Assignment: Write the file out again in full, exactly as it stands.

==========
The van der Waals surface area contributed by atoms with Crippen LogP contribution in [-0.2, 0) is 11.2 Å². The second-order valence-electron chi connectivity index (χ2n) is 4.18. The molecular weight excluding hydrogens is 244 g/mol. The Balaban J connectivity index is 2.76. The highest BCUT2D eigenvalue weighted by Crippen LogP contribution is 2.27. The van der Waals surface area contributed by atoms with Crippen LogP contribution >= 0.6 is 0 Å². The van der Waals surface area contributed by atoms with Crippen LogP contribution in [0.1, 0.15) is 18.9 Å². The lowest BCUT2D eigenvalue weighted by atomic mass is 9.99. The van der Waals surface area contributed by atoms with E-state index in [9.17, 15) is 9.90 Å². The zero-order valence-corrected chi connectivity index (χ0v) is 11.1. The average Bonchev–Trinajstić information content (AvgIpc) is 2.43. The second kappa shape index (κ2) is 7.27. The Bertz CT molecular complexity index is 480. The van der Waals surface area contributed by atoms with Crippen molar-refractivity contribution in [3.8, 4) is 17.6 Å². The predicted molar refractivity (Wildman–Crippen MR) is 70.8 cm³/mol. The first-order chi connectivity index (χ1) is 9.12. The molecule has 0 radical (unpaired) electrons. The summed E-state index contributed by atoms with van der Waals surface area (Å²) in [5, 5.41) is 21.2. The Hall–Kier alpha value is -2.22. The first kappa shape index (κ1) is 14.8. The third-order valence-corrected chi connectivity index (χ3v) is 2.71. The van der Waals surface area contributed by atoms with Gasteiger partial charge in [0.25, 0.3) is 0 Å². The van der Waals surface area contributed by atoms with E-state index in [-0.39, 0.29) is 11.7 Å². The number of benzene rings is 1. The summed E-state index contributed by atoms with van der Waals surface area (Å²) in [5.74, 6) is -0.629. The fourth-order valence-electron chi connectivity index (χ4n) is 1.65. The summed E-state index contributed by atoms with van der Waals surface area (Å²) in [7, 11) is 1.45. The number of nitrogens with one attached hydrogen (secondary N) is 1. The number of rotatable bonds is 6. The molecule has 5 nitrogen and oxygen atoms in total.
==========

The van der Waals surface area contributed by atoms with Crippen LogP contribution in [-0.2, 0) is 11.2 Å². The second-order valence-electron chi connectivity index (χ2n) is 4.18. The molecular weight excluding hydrogens is 244 g/mol. The Balaban J connectivity index is 2.76. The highest BCUT2D eigenvalue weighted by Crippen LogP contribution is 2.27. The van der Waals surface area contributed by atoms with Crippen LogP contribution >= 0.6 is 0 Å². The van der Waals surface area contributed by atoms with Crippen LogP contribution in [0.1, 0.15) is 18.9 Å². The lowest BCUT2D eigenvalue weighted by atomic mass is 9.99. The van der Waals surface area contributed by atoms with E-state index in [9.17, 15) is 9.90 Å². The zero-order valence-corrected chi connectivity index (χ0v) is 11.1. The average Bonchev–Trinajstić information content (AvgIpc) is 2.43. The second kappa shape index (κ2) is 7.27. The Bertz CT molecular complexity index is 480. The van der Waals surface area contributed by atoms with Crippen molar-refractivity contribution in [3.8, 4) is 17.6 Å². The predicted molar refractivity (Wildman–Crippen MR) is 70.8 cm³/mol. The first-order chi connectivity index (χ1) is 9.12. The molecule has 0 radical (unpaired) electrons. The summed E-state index contributed by atoms with van der Waals surface area (Å²) in [5, 5.41) is 21.2. The Hall–Kier alpha value is -2.22. The first kappa shape index (κ1) is 14.8. The third-order valence-corrected chi connectivity index (χ3v) is 2.71. The van der Waals surface area contributed by atoms with Gasteiger partial charge in [0.25, 0.3) is 0 Å². The van der Waals surface area contributed by atoms with E-state index in [-0.39, 0.29) is 11.7 Å². The number of benzene rings is 1. The summed E-state index contributed by atoms with van der Waals surface area (Å²) in [5.74, 6) is -0.629. The fourth-order valence-electron chi connectivity index (χ4n) is 1.65. The summed E-state index contributed by atoms with van der Waals surface area (Å²) in [7, 11) is 1.45. The number of nitrogens with one attached hydrogen (secondary N) is 1. The number of rotatable bonds is 6. The molecule has 5 nitrogen and oxygen atoms in total.